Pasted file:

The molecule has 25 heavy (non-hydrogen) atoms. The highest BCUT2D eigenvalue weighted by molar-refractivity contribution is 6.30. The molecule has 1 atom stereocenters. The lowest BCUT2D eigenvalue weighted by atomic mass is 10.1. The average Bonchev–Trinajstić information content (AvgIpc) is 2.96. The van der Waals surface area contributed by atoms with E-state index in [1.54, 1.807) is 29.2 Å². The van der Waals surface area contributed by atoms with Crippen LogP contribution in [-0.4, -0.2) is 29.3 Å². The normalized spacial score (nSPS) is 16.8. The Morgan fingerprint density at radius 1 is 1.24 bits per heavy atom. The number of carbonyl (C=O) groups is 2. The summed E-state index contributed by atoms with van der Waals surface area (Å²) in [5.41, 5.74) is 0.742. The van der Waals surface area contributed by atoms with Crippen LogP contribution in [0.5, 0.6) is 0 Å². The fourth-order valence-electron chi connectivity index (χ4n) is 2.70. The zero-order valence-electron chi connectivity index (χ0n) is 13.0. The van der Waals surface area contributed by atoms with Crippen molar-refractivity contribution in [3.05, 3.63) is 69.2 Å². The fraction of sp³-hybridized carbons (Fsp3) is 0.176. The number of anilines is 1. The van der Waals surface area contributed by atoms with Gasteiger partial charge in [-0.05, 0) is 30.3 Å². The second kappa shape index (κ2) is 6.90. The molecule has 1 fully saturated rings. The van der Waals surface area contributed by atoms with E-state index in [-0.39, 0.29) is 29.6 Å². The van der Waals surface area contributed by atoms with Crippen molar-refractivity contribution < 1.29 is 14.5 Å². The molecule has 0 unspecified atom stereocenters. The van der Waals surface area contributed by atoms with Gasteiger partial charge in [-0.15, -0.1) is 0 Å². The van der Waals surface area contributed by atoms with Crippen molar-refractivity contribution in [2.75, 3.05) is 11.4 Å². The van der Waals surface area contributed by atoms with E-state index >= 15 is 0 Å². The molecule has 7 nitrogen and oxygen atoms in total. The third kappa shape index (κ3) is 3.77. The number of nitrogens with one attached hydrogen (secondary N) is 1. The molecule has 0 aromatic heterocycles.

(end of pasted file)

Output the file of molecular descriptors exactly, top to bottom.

The molecule has 25 heavy (non-hydrogen) atoms. The highest BCUT2D eigenvalue weighted by molar-refractivity contribution is 6.30. The molecule has 1 atom stereocenters. The lowest BCUT2D eigenvalue weighted by atomic mass is 10.1. The average Bonchev–Trinajstić information content (AvgIpc) is 2.96. The van der Waals surface area contributed by atoms with E-state index in [1.54, 1.807) is 29.2 Å². The van der Waals surface area contributed by atoms with Crippen LogP contribution in [-0.4, -0.2) is 29.3 Å². The normalized spacial score (nSPS) is 16.8. The Morgan fingerprint density at radius 1 is 1.24 bits per heavy atom. The number of carbonyl (C=O) groups is 2. The summed E-state index contributed by atoms with van der Waals surface area (Å²) in [5.41, 5.74) is 0.742. The van der Waals surface area contributed by atoms with Crippen LogP contribution in [0.5, 0.6) is 0 Å². The fourth-order valence-electron chi connectivity index (χ4n) is 2.70. The zero-order valence-electron chi connectivity index (χ0n) is 13.0. The van der Waals surface area contributed by atoms with Crippen molar-refractivity contribution in [3.05, 3.63) is 69.2 Å². The fraction of sp³-hybridized carbons (Fsp3) is 0.176. The number of anilines is 1. The van der Waals surface area contributed by atoms with Gasteiger partial charge in [-0.05, 0) is 30.3 Å². The second kappa shape index (κ2) is 6.90. The molecule has 1 fully saturated rings. The van der Waals surface area contributed by atoms with E-state index in [-0.39, 0.29) is 29.6 Å². The van der Waals surface area contributed by atoms with Crippen molar-refractivity contribution < 1.29 is 14.5 Å². The molecule has 0 unspecified atom stereocenters. The van der Waals surface area contributed by atoms with Gasteiger partial charge in [-0.15, -0.1) is 0 Å². The van der Waals surface area contributed by atoms with Crippen molar-refractivity contribution in [2.75, 3.05) is 11.4 Å². The van der Waals surface area contributed by atoms with E-state index >= 15 is 0 Å². The molecule has 7 nitrogen and oxygen atoms in total. The third kappa shape index (κ3) is 3.77. The number of nitrogens with one attached hydrogen (secondary N) is 1. The molecule has 0 aromatic heterocycles.